For Rosa Parks, December 5, 1955

Dec 05, 2013 | Updated Feb 04, 2014

Here, on the anniversary of the Montgomery Bus Boycott sparked by Rosa Parks keeping her historic seat, I'd like to tell you a story. Think of it as a relay race. As the baton is passed runner-to-runner, year-after-year, think of the goal line as justice.

It is September 13, 1865. The Civil War has just ended. Emancipation is the rule. Sojourner Truth -- a noted ex-slave turned abolitionist who suffered having her children sold away from her -- is yet again making history.

Living in Washington, D.C. and working with the new Freedmen's Bureau, Truth is boarding a streetcar with a White friend when the conductor pushes her aside, jerking her arm with such force that her shoulder is dislocated. The friend intercedes.

"Does she belong to you?" the driver demands of the friend, referring to the woman who not only emancipated herself in 1826, but reached out to help free others. "She does not belong to me, but she belongs to Humanity," replied the friend.

Truth reported the incident to the president of City Railway and charged the conductor with assault and battery. Not only did he lose his job, but the trial impacted streetcar etiquette. In short order, reported Miss Truth, conductors welcomed Black women with "walk in, ladies," and "the inside of those cars looked like pepper and salt."

Three years later, in California, Mary Ellen Pleasant fights and wins the same battle of the streetcar.

The baton is passed; one more runner round the bend. But with the end of Reconstruction, and the new "Black Codes," our runners are fast losing ground.

It is June 7, 1892. Despite Homer Plessy's first-class ticket to ride a Louisiana train, he is ordered to move to the segregated "colored" car then arrested for refusing. He appeals his case up to the Supreme Court.

On May 18, 1896, in the case of Plessy v. Ferguson, the Supreme Court affirms segregation, ordering millions of Blacks to "the back of the bus."

No victory lap here.

That's the problem with racism. Diminishing us all, it makes us small and petty when the world, as created, is so immense and rich. And, so we go on; trudging the same route because we must.

It is Christmastime 1949. JoAnn Robinson -- a professor at Alabama State College (a historically-Black college, founded and segregated in accordance with Plessy) -- boards a bus. Heavy-laden with packages, she is not thinking about the added burden of racism heaped on her by her White countrymen or her "place" on a segregated bus. The bus driver is and barks a degrading command. Humiliated, she flees.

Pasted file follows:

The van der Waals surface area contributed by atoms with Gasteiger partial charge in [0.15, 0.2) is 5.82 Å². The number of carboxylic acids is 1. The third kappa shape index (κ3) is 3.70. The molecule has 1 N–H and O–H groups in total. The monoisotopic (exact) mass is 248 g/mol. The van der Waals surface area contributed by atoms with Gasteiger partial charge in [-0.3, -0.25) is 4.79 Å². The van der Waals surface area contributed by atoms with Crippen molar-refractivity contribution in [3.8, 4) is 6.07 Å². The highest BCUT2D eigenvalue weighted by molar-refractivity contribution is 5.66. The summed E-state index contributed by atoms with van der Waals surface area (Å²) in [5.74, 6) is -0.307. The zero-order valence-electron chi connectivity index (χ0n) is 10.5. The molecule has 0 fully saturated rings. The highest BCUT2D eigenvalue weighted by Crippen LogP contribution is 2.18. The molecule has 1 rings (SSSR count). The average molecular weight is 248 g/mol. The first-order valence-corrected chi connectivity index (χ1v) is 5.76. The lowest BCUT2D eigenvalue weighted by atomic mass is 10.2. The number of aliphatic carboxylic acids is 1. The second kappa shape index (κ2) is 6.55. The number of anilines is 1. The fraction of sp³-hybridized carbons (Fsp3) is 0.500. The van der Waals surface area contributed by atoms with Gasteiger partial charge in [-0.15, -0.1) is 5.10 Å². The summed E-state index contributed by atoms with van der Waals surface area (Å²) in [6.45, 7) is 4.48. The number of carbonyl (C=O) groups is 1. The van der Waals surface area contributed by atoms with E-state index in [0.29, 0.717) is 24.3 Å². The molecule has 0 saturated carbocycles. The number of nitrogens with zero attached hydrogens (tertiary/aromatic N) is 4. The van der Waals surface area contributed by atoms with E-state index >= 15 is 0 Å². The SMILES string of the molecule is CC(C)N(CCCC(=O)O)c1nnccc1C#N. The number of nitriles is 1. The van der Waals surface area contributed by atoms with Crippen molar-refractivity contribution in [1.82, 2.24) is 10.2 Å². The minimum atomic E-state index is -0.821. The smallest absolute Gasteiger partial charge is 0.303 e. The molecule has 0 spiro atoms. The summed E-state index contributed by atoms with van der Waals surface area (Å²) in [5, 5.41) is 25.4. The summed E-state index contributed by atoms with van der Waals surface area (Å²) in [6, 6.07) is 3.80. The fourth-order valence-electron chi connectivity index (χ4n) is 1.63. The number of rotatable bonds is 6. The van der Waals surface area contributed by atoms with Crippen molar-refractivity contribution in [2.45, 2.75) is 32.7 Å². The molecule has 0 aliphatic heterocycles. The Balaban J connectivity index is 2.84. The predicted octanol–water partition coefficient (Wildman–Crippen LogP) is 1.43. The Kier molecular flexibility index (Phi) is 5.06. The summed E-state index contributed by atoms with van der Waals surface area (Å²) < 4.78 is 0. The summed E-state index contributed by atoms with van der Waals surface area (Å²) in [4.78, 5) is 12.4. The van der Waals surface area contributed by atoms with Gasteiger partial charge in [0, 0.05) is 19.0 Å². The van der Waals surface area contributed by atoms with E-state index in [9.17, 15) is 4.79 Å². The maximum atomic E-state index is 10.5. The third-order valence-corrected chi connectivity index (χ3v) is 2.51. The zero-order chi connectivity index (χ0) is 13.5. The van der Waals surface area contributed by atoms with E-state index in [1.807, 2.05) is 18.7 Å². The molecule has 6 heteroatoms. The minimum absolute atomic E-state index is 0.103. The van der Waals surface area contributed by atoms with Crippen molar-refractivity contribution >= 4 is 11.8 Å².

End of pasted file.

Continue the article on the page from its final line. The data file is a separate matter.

Now, it is May 21, 1954, four days after the NAACP Legal Defense Fund's triumphant Supreme Court "lap" on Brown v. Board of Education, overturning segregation. JoAnn Robinson (as head of Montgomery, Alabama's Women's Council, an African-American civic group) writes a letter to the mayor: "Three-fourths of the riders are Negroes. If Negroes did not patronize them, they could not possibly operate.... There has been talk [of] a city-wide boycott of busses."

One more hurdle taken.

It is December 1, 1955. Rosa Parks refuses to give up her seat to racism and is arrested. Robinson stays up all night mimeographing 35,000 flyers for her students to distribute the next morning. Days later, as Mrs. Parks goes to court on December 5, the historic Montgomery Bus Boycott of 1955 begins.

Through 381 days of walking in the face of forces so powerful and so institutionalized that no American company will issue them car insurance, Black Montgomery carries the baton for toward another historic milestone.

But, old habits die hard; bad habits die harder. Or as Sojourner Truth wrote in a letter dictated to a friend, "It is hard for the old slave-holding spirit to die. But die it must."

Today, at the new millennium's rise, we're witnessing powerful political voices push to turn back history's clock to an unacceptable time.

In 2005, as Rosa Parks' body lay in the capitol rotunda, President Bush joined the mourners. The next morning, just as though she had never lived, he nominated Samuel A. Alito Jr. to the Supreme Court -- a superior court judge whose civil rights judgments have been dubious as best.

But, here's the thing. Why -- ninety years after Sojourner Truth won the case -- did Mrs. Parks have to be courageous? Arrested for refusing to yield her seat to a White man with empty seats all around him; why did that man want her seat? Why did an aggregate of White men -- the electorate, judiciary, legislature, etc. -- want to deny a thing as simple as a bus seat on account of color?

1865, 1896, 1949, 1955 -- a streetcar, a train, a bus; DWB (driving while Black), WWB (walking while Black, the killing of Trayvon Martin) and, just this week, WFBWB (waiting for the bus while Black). And with each daily humiliation, policy decisions reverberate in the take down of Affirmative Action and other Civil Rights era gains; the unrelenting pecking away at voting rights in the wake of President Obama's election victories; the outright and unrelenting racist attacks on this first African-American president and first lady. Is America that afraid of Black people on the move?

Historian Janus Adams is the author of Freedom Days: 365 Inspired Moments in Civil Rights History and founder and publisher of BackPax children's media where the latest title is also about people on the move, STEAL AWAY: Escape to Freedom on the Underground Railroad.